Early manifestations of genetic risk for neurodevelopmental disorders
Journal article, Peer reviewed
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Original versionJournal of Child Psychology and Psychiatry. 2021. 10.1111/jcpp.13528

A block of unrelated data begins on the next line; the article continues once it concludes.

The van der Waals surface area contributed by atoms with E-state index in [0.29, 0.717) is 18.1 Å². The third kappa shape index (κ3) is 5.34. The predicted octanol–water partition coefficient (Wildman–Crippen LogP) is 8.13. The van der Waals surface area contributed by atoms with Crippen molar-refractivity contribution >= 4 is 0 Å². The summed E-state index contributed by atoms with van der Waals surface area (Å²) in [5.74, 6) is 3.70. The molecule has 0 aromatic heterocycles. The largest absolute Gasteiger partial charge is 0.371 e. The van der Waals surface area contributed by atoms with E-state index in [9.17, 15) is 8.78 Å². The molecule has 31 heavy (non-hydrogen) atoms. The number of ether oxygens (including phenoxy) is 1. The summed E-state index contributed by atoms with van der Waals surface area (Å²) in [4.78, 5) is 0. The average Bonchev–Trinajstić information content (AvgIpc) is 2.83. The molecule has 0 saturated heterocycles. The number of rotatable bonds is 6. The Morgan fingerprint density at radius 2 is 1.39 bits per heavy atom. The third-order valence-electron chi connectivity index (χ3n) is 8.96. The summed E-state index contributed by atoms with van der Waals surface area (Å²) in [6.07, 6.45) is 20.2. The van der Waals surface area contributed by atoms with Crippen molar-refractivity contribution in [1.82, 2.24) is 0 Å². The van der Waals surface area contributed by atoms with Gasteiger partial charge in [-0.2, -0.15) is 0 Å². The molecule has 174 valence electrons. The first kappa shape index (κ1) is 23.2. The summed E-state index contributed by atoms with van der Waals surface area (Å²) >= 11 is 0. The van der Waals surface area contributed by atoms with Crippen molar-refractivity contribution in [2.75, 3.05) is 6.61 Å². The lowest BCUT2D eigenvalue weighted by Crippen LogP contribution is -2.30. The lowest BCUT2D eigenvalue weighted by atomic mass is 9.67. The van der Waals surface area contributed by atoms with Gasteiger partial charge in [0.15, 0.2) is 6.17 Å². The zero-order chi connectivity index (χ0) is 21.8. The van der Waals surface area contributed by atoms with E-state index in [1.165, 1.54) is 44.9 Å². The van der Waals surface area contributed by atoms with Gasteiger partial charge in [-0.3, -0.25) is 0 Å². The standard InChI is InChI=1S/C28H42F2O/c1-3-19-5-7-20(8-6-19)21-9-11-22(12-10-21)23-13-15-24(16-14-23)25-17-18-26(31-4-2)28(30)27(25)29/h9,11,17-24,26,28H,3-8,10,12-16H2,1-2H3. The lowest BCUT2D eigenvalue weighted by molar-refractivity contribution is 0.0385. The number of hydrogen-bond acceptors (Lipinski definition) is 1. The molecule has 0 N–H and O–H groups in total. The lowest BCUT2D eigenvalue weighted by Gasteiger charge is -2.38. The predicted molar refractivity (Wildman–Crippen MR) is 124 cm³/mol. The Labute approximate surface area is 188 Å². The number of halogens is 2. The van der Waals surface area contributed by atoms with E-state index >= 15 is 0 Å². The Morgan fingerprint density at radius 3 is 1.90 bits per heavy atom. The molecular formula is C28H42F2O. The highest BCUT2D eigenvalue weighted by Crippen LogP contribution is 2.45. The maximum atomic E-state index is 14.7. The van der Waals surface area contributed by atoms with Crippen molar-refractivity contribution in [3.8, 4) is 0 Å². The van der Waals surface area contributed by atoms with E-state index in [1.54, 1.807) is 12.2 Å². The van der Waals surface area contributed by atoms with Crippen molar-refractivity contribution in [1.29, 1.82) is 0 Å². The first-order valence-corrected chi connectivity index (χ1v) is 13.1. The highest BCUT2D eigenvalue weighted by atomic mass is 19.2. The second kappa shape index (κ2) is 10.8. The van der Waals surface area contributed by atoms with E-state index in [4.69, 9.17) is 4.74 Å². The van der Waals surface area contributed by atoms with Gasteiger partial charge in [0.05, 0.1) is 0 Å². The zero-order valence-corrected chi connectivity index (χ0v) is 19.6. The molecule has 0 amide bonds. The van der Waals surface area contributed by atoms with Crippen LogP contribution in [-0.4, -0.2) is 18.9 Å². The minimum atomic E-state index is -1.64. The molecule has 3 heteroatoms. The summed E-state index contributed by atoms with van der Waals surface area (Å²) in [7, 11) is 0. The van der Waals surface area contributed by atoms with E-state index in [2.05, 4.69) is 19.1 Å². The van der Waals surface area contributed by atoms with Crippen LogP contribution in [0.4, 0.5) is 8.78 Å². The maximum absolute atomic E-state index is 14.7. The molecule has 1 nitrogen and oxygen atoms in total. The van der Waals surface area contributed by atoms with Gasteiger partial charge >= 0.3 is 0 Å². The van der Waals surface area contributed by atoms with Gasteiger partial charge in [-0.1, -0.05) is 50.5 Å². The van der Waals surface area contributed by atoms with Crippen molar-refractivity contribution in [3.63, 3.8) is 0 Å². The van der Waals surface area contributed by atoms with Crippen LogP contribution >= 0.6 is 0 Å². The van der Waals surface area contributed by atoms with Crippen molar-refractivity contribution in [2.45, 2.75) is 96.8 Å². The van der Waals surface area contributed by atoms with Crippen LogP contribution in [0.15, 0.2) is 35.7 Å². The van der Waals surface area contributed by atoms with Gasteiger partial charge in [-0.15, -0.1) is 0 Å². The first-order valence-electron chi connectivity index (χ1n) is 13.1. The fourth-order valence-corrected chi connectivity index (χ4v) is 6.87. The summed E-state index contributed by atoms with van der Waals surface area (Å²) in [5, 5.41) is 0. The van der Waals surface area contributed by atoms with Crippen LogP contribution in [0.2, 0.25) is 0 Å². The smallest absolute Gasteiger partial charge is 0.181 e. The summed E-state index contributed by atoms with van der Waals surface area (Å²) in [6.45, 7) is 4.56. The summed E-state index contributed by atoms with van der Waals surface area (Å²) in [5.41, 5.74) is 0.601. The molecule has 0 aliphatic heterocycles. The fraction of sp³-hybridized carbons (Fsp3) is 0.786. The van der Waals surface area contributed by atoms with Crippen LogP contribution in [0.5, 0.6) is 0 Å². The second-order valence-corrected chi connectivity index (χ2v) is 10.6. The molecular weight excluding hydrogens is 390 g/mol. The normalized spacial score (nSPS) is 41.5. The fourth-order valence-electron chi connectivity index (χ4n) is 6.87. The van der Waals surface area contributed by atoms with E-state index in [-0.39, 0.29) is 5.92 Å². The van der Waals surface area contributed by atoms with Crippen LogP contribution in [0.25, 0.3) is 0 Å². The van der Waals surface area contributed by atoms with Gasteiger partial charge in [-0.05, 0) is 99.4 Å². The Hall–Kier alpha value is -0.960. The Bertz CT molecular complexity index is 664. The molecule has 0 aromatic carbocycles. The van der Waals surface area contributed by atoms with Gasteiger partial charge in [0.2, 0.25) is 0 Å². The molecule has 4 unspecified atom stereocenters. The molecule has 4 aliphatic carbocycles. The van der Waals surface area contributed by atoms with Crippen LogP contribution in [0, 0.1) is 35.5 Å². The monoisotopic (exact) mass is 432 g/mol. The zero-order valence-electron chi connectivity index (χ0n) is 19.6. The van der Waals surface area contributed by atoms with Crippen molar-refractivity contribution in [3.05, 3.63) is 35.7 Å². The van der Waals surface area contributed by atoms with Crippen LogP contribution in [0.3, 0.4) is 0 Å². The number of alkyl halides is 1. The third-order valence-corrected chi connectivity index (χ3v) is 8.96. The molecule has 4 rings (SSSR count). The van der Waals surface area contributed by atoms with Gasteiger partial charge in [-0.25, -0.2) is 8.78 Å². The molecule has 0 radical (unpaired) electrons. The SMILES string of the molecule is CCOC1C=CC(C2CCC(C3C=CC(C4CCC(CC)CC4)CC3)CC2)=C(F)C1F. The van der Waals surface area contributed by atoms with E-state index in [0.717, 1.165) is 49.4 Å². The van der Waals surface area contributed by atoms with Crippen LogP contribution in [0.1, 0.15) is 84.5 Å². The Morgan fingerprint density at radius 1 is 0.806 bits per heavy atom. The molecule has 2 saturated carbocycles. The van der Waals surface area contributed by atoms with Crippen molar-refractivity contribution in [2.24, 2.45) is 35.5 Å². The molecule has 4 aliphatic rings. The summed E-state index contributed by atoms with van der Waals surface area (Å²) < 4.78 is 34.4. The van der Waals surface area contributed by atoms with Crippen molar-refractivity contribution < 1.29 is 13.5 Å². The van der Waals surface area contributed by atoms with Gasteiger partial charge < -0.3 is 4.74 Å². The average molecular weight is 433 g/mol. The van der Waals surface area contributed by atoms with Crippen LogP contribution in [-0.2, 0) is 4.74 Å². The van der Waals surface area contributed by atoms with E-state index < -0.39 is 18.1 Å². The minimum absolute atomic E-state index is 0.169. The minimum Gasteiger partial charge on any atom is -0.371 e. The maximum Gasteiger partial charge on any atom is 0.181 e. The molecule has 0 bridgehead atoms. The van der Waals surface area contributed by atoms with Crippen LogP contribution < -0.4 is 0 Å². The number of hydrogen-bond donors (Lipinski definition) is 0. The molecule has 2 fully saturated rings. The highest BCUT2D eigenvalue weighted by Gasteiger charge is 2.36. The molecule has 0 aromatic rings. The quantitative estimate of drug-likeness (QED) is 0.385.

Background: Attention deficit/hyperactivity disorder (ADHD), autism spectrum disorder (autism) and schizophrenia are highly heritable neurodevelopmental disorders, affecting the lives of many individuals. It is important to increase our understanding of how the polygenic risk for neurodevelopmental disorders manifests during childhood in boys and girls. Methods: Polygenic risk scores (PRS) for ADHD, autism and schizophrenia were calculated in a subsample of 15 205 children from the Norwegian Mother, Father and Child Cohort Study (MoBa). Mother-reported traits of repetitive behavior, social communication, language and motor difficulties, hyperactivity and inattention were measured in children at 6 and 18 months, 3, 5 and 8 years. Linear regression models in a multigroup framework were used to investigate associations between the three PRS and dimensional trait measures in MoBa, using sex as a grouping variable. Results: Before the age of 2, the ADHD PRS was robustly associated with hyperactivity and inattention, with increasing strength up to 8 years, and with language difficulties at age 5 and 8. The autism PRS was robustly associated with language difficulties at 18 months, motor difficulties at 36 months, and hyperactivity and inattention at 8 years. We did not identify robust associations for the schizophrenia PRS. In general, the PRS associations were similar in boys and girls. The association between ADHD PRS and hyperactivity at 18 months was, however, stronger in boys. Conclusions: Polygenic risk for autism and ADHD in the general population manifests early in childhood and broadly across behavioral measures of neurodevelopmental traits.